Controversy Regarding Gun Control in the U.S. Citizens and a Recent Supreme Court Case

By Minseung(Ritta) Choi

Published Date: 2021 / 12 / 11


According to the Pew Research Center, roughly 30% of U.S. adults claim that they own a gun in their household. The Second Amendment grants U.S. citizens the right to form a “militia,” or “a military force that is raised from the civil population.” Due to the Second Amendment, ordinary U.S. citizens could legally own guns in their households. The original purpose of the amendment was to make the citizens able to defend themselves from a superior evil, like a corrupt government. During the founding years of the United States, it was logical to grant the citizens “the right to bear arms,” since the colonies had achieved independence against the British government by forming a militia. However, with recent mass shootings and abuses of the Second Amendment, gun control remains a huge controversy.
Roughly 48% of the U.S. citizens view gun violence as a major problem, and roughly 53% believe that the United States needs stricter gun laws. While half of the population (49%) believes that stricter gun control would decrease the number of mass shootings, the other half claims that it would not.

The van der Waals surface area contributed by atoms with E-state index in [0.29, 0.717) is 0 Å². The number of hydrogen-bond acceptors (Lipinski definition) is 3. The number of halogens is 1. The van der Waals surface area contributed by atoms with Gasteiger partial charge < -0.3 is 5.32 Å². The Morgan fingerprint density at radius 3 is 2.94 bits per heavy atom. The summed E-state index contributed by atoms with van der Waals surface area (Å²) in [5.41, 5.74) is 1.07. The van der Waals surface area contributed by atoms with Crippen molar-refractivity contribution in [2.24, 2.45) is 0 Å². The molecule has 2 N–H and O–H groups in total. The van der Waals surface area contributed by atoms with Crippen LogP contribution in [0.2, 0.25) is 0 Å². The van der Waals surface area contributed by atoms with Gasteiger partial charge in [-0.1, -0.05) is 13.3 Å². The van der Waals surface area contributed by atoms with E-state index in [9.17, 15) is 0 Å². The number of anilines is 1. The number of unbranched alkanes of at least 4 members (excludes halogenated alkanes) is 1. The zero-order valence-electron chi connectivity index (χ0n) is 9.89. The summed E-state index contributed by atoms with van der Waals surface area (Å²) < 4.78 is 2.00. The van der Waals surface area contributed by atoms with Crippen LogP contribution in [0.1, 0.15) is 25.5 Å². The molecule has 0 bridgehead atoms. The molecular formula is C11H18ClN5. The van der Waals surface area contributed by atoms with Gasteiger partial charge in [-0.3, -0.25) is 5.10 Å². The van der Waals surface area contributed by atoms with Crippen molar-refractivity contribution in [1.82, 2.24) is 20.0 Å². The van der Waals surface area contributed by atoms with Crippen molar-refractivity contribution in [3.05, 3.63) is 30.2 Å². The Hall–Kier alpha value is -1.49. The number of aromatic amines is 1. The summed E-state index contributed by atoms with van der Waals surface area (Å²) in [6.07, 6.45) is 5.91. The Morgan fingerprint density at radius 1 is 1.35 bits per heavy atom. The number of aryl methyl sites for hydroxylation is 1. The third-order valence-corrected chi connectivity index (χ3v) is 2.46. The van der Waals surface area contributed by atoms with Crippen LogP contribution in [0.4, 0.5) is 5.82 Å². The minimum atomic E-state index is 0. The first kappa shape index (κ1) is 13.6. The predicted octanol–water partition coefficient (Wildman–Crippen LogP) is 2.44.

[Photo Credit: Boston Review]

The recent Supreme Court case, the New York State Rifle & Pistol Association Inc. v. Bruen, deals with gun control outside of the household. The New York state law requires ordinary citizens to possess a license to carry handguns outside households. While gun-right supporters claim that the state law goes against the Second Amendment’s “right to bear arms,” gun-control advocates refute that the Second Amendment only mentions the right to possess firearms, and does not specify the right to carry them. The case was held on November 3rd, and is a Supreme Court representation of the raging gun control debate. The Supreme Court’s decision on this recent gun control court case will greatly impact gun-right supporters and gun-control advocates, as well as the gun right controversy in the United States.

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